Hmm. I rather suspect it's once again Gonzman the prophet, eh wot? Well, it's not like you'd be first "tolerant" liberal to hate me for thoughtcrime. It doesn't escape me that you evaded my points, though, with a "You don't know me." Brilliant repartee there. How original.

You know, I am fully aware Hugo regards both my politics and theology as horrifying; and you know what? I'd lose respect for him if they didn't, but despite all that he's never failed to give it to me straight, and with old-school gentility that is rare in this world today, and valuable no matter whom it comes from, such civility reminds me a lot of William F. Buckley in his ability to oppose someone else's position without making it personal. And make no mistake, he's never really agreed with me on core feminist issues despite his civility. And the respect for him I have developed - however grudging at first - has grown not from agreement with his politics or theology - woolly headed is the term I believe I used - but because he is principled, and says what he means, and means what he says, even when it is hard for him to do so.

And it's not a function of privilege, but a function of character; and the fact that he gets savaged for it speaks, as well, of character.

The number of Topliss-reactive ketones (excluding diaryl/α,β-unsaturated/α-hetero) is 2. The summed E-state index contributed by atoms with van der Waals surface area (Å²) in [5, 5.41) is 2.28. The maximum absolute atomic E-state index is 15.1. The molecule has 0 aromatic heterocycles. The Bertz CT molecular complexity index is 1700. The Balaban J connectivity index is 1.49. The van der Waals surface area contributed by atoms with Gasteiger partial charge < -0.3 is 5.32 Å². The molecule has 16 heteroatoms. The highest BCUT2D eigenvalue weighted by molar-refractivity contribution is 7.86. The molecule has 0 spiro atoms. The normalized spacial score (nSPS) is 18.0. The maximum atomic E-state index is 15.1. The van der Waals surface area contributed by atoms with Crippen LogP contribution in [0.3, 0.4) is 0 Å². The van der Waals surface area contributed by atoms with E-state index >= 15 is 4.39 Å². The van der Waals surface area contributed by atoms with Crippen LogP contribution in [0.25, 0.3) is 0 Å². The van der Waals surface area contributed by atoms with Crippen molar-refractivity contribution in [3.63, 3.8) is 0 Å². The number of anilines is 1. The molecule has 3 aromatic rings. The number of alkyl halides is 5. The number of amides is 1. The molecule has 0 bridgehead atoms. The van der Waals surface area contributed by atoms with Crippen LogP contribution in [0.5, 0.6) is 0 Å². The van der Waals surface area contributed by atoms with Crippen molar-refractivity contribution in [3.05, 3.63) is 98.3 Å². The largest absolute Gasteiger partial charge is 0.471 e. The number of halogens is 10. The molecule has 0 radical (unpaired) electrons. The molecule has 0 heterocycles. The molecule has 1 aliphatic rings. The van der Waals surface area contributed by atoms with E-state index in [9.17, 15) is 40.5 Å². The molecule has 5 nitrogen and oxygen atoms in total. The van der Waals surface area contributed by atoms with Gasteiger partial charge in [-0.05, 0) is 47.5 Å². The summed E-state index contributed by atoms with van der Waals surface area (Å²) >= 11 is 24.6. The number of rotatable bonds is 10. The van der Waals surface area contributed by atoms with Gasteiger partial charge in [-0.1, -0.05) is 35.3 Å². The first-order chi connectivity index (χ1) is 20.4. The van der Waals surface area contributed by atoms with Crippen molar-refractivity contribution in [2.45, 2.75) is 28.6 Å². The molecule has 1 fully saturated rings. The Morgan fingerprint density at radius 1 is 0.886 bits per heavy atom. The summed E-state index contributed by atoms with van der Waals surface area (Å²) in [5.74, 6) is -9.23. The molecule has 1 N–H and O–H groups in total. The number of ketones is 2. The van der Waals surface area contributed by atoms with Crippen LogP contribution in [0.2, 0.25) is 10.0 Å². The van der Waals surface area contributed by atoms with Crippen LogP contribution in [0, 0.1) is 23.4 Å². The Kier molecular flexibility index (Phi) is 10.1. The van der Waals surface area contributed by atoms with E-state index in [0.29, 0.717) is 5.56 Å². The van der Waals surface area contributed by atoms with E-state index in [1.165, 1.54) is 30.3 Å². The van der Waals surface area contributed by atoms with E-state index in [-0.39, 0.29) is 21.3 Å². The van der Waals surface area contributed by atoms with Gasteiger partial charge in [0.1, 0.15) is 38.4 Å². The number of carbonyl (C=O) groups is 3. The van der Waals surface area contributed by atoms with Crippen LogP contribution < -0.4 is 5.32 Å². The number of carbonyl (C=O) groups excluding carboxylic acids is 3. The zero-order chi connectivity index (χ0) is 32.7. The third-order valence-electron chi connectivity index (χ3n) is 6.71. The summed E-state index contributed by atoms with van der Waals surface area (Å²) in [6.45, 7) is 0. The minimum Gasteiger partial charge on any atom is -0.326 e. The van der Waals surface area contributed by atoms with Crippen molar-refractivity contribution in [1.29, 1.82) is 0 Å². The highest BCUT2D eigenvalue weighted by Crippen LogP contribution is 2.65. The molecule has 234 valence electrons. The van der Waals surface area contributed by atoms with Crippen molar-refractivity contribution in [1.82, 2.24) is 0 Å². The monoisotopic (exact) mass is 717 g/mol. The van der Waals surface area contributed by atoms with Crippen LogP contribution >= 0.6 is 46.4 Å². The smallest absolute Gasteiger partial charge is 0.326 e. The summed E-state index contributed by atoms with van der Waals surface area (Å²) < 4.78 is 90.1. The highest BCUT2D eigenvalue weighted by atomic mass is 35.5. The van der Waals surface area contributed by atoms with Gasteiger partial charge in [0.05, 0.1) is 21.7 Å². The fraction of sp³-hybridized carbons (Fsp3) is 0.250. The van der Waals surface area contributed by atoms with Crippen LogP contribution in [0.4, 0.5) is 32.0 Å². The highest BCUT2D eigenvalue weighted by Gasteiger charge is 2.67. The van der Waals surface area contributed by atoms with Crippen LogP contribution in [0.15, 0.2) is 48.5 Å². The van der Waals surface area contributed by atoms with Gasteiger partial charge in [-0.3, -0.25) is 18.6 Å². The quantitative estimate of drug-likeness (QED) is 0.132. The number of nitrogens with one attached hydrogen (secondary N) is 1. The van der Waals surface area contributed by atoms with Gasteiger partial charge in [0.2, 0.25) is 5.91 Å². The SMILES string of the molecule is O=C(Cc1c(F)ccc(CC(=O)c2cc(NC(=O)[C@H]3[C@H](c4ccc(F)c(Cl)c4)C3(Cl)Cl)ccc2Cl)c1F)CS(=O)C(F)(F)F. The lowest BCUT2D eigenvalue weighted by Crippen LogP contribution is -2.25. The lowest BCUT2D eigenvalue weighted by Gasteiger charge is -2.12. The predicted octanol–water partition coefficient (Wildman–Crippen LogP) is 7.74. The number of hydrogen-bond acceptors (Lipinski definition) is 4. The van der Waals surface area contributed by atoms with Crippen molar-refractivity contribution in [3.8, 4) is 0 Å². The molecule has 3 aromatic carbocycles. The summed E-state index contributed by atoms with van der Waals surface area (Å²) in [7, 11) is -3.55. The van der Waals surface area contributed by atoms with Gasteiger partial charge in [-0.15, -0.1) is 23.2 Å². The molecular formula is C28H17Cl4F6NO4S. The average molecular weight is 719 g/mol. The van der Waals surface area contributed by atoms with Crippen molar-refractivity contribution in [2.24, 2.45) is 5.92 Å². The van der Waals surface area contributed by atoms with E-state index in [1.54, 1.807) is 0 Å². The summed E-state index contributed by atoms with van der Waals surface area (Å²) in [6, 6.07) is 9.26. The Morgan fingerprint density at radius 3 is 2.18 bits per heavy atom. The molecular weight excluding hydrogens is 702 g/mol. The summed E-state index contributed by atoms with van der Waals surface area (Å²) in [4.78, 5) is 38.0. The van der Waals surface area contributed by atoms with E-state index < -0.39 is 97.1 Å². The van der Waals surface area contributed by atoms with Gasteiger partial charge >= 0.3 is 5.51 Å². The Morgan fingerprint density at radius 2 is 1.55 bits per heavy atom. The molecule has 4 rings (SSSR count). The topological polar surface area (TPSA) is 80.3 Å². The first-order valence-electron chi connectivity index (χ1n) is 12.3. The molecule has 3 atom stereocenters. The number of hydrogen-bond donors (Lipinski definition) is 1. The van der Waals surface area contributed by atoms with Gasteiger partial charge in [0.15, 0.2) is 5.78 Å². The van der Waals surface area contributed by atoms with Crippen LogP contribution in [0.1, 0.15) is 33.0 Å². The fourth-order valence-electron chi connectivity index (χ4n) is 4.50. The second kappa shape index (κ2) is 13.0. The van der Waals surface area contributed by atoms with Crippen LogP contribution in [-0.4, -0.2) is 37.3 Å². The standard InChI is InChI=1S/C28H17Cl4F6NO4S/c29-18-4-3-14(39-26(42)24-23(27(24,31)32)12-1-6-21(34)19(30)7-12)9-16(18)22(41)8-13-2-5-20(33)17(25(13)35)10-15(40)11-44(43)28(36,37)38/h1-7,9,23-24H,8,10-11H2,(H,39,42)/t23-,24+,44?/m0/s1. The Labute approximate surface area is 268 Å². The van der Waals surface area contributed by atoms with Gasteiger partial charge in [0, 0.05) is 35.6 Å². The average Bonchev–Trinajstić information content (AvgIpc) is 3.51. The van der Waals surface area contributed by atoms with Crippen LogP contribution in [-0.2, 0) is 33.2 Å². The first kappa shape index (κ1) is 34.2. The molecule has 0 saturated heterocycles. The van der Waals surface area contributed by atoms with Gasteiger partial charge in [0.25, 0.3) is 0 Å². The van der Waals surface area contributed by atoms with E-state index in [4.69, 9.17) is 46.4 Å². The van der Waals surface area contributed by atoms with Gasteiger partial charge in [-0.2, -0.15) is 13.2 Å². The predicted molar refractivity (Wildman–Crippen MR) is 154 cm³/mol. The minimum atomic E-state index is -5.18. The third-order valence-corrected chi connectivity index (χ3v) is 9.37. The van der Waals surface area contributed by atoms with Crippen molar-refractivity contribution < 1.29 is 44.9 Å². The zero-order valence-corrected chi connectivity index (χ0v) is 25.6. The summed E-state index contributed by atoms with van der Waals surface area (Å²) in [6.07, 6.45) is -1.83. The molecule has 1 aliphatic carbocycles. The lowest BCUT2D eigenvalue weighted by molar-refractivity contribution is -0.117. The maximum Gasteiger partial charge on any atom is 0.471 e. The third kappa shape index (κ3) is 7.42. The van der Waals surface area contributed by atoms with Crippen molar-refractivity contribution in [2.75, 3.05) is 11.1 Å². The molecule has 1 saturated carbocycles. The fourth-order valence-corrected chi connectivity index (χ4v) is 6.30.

People act like Hugo is no longer on their side. What a joke. I assure you, Hugo is most definately regarded as a feminist, and a dangerous one, by the house opposite precisely because he manages to articulate feminist points without becoming unhinged and irrational, and thus painted as a raving loon. And if he becomes no longer a feminist it will not be because he abandoned you, but because you all excommunicated him.

So, by all means, pray continue with the flogging. I've done my part to speak out with vigor according to my principles, so my conscience is clear about not letting an (IMO)philosophically flawed, but decent human being go down without speaking up in the Voltairian sense. Believe you me, though, once you're done, you'll have done what several of your political opponents have failed to do, namely, convince him you are not his friends. Which will amuse MRA's to no end.